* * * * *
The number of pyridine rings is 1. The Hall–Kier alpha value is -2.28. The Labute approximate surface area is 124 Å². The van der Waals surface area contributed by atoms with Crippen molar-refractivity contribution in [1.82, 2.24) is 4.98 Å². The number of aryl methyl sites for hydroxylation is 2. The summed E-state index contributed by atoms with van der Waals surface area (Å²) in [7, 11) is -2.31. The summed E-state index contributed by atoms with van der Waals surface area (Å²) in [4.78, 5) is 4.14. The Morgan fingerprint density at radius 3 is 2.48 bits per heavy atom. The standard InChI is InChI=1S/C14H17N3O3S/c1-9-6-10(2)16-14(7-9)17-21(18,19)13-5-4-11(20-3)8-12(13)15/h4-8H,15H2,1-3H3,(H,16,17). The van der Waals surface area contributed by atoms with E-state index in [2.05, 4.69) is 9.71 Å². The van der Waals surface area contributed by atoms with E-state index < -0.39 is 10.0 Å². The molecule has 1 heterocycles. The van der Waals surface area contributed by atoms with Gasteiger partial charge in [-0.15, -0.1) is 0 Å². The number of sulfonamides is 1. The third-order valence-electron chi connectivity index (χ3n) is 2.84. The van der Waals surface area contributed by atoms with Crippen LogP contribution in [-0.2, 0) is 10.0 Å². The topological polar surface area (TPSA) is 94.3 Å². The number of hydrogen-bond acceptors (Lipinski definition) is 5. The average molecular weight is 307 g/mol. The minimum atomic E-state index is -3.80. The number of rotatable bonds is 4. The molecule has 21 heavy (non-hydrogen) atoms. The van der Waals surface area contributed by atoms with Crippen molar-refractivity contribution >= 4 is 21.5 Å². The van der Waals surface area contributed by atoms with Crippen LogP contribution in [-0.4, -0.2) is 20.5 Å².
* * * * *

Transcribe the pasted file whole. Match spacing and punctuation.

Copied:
The number of pyridine rings is 1. The Hall–Kier alpha value is -2.28. The Labute approximate surface area is 124 Å². The van der Waals surface area contributed by atoms with Crippen molar-refractivity contribution in [1.82, 2.24) is 4.98 Å². The number of aryl methyl sites for hydroxylation is 2. The summed E-state index contributed by atoms with van der Waals surface area (Å²) in [7, 11) is -2.31. The summed E-state index contributed by atoms with van der Waals surface area (Å²) in [4.78, 5) is 4.14. The Morgan fingerprint density at radius 3 is 2.48 bits per heavy atom. The standard InChI is InChI=1S/C14H17N3O3S/c1-9-6-10(2)16-14(7-9)17-21(18,19)13-5-4-11(20-3)8-12(13)15/h4-8H,15H2,1-3H3,(H,16,17). The van der Waals surface area contributed by atoms with E-state index in [2.05, 4.69) is 9.71 Å². The van der Waals surface area contributed by atoms with E-state index < -0.39 is 10.0 Å². The molecule has 1 heterocycles. The van der Waals surface area contributed by atoms with Gasteiger partial charge in [-0.15, -0.1) is 0 Å². The number of sulfonamides is 1. The third-order valence-electron chi connectivity index (χ3n) is 2.84. The van der Waals surface area contributed by atoms with Crippen LogP contribution in [-0.2, 0) is 10.0 Å². The topological polar surface area (TPSA) is 94.3 Å². The number of hydrogen-bond acceptors (Lipinski definition) is 5. The average molecular weight is 307 g/mol. The minimum atomic E-state index is -3.80. The number of rotatable bonds is 4. The molecule has 21 heavy (non-hydrogen) atoms. The van der Waals surface area contributed by atoms with Crippen molar-refractivity contribution >= 4 is 21.5 Å². The van der Waals surface area contributed by atoms with Crippen LogP contribution in [-0.4, -0.2) is 20.5 Å².